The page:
"Loyalty to America, in my opinion, has always meant adherence to the basic principles of our Constitution and Declaration of Independence - not loyalty to any man or group of men. Loyalty to America means belief in and militant support of her noble ideals and the faith of her people. Loyalty to America today, therefore, must mean opposition to those who are betraying our country's traditions, who are squandering her manpower, her honor and her riches."

Obviously, the State Bar concluded, this man is unqualified to be an attorney.

Next time you get called for Jury Duty, tell the judge you believe in the Declaration of Independence and the right of the People to put their conscience ahead of the State. Tell the judge that if the Defendant is being charged with violating an unconstitutional law, you will vote as your conscience tells you to vote, not as the judge instructs the jury to vote. You will find yourself quickly "excused" from jury duty.

If you believe the government is created by the People, and the People have the right to abolish the government if it becomes destructive of their God-given rights, you can be denied American citizenship if you seek naturalization.

In his opinion in the case of American Communications Assn. v. Douds, Justice Robert Jackson, who never graduated from law school (never even graduated from college - he apprenticed in a Jamestown, NY law office and then passed the bar exam), wrote:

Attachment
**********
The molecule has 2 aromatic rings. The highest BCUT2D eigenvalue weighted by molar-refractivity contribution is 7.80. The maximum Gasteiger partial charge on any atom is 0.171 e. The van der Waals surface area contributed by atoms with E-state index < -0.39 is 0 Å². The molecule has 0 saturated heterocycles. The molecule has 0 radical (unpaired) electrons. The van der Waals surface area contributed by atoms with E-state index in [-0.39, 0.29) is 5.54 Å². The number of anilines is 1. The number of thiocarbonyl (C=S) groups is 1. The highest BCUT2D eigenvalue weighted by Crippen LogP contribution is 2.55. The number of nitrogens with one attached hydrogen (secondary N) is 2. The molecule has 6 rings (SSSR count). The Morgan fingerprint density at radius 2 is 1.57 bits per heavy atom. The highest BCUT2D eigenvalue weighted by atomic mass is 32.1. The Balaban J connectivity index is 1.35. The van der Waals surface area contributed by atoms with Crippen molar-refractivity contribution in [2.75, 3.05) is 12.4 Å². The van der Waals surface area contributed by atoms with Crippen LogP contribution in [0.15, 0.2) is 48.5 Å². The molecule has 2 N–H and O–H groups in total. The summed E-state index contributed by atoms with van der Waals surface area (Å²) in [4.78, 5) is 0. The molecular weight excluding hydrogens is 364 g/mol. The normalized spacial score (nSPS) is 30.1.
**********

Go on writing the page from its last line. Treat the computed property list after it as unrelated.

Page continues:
The men who led the struggle forcibly to overthrow lawfully constituted British authority found moral support by asserting a natural law under which their revolution was justified, and they broadly proclaimed these beliefs in the document basic to our freedom. Such sentiments have also been given ardent and rather extravagant [p440] expression by Americans of undoubted patriotism.

A surprising catalogue of statements could be compiled. The following are selected from Mencken, A New Dictionary of Quotations, under the rubric "Revolution":

Whenever any government becomes destructive of these ends [life, liberty and the pursuit of happiness], it is the right of the people to alter or abolish it, and to institute a new government, laying its foundations on such principles, and organizing its powers in such form, as to them shall seem most likely to effect their safety and happiness.
Thomas Jefferson, The Declaration of Independence, July 4, 1776.

The community hath an indubitable, inalienable, and indefeasible right to reform, alter or abolish government, in such manner as shall be by that community judged most conducive to the public weal.
The Pennsylvania Declaration of Rights, 1776.

It is an observation of one of the profoundest inquirers into human affairs that a revolution of government is the strongest proof that can be given by a people of their virtue and good sense.
John Adams, Diary, 1786.

What country can preserve its liberties if their rulers are not warned from time to time that their people preserve the spirit of resistance? Let them take arms.
Thomas Jefferson, Letter to W. S. Smith, Nov. 13, 1787.

"An oppressed people are authorized whenever they can to rise and break their fetters."
Henry Clay, Speech in the House of Representatives, March 4, 1818.

Any people anywhere, being inclined and having the power, have the right to rise up and shake off the existing government and form a new one that suits them better.
Abraham Lincoln, Speech in the House of Representatives, 1848.

All men recognize the right of revolution: that is, the right to refuse allegiance to, and to resist, the government when its tyranny or its inefficiency are great and unendurable.